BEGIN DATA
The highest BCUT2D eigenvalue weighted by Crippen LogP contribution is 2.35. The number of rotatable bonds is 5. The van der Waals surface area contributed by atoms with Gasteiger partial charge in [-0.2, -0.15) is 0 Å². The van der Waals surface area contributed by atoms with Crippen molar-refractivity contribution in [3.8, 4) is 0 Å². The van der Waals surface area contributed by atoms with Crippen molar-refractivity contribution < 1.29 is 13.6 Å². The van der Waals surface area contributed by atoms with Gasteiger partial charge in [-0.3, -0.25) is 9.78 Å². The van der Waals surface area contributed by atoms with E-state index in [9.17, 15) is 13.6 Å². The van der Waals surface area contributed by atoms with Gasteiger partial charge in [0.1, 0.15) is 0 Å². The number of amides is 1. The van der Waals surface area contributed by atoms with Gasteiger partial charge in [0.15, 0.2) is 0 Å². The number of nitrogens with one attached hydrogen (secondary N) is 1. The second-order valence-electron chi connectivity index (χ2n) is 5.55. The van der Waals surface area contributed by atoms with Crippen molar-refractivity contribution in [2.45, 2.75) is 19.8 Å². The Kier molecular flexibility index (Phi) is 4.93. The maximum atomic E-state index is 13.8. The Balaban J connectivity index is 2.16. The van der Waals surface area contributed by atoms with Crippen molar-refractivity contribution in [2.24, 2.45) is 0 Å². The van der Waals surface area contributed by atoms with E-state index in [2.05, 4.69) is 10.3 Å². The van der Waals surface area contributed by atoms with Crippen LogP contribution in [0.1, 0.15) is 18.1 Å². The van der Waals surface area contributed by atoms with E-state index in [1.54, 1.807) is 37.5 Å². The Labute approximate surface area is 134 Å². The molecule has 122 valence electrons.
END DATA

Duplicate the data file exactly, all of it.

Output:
The highest BCUT2D eigenvalue weighted by Crippen LogP contribution is 2.35. The number of rotatable bonds is 5. The van der Waals surface area contributed by atoms with Gasteiger partial charge in [-0.2, -0.15) is 0 Å². The van der Waals surface area contributed by atoms with Crippen molar-refractivity contribution in [3.8, 4) is 0 Å². The van der Waals surface area contributed by atoms with Crippen molar-refractivity contribution < 1.29 is 13.6 Å². The van der Waals surface area contributed by atoms with Gasteiger partial charge in [-0.3, -0.25) is 9.78 Å². The van der Waals surface area contributed by atoms with E-state index in [9.17, 15) is 13.6 Å². The van der Waals surface area contributed by atoms with Gasteiger partial charge in [0.1, 0.15) is 0 Å². The number of amides is 1. The van der Waals surface area contributed by atoms with Gasteiger partial charge in [0.15, 0.2) is 0 Å². The number of nitrogens with one attached hydrogen (secondary N) is 1. The second-order valence-electron chi connectivity index (χ2n) is 5.55. The van der Waals surface area contributed by atoms with Crippen molar-refractivity contribution in [2.45, 2.75) is 19.8 Å². The Kier molecular flexibility index (Phi) is 4.93. The maximum atomic E-state index is 13.8. The Balaban J connectivity index is 2.16. The van der Waals surface area contributed by atoms with Crippen molar-refractivity contribution in [2.24, 2.45) is 0 Å². The van der Waals surface area contributed by atoms with E-state index in [2.05, 4.69) is 10.3 Å². The van der Waals surface area contributed by atoms with Crippen LogP contribution in [0.1, 0.15) is 18.1 Å². The van der Waals surface area contributed by atoms with E-state index in [1.54, 1.807) is 37.5 Å². The Labute approximate surface area is 134 Å². The molecule has 122 valence electrons.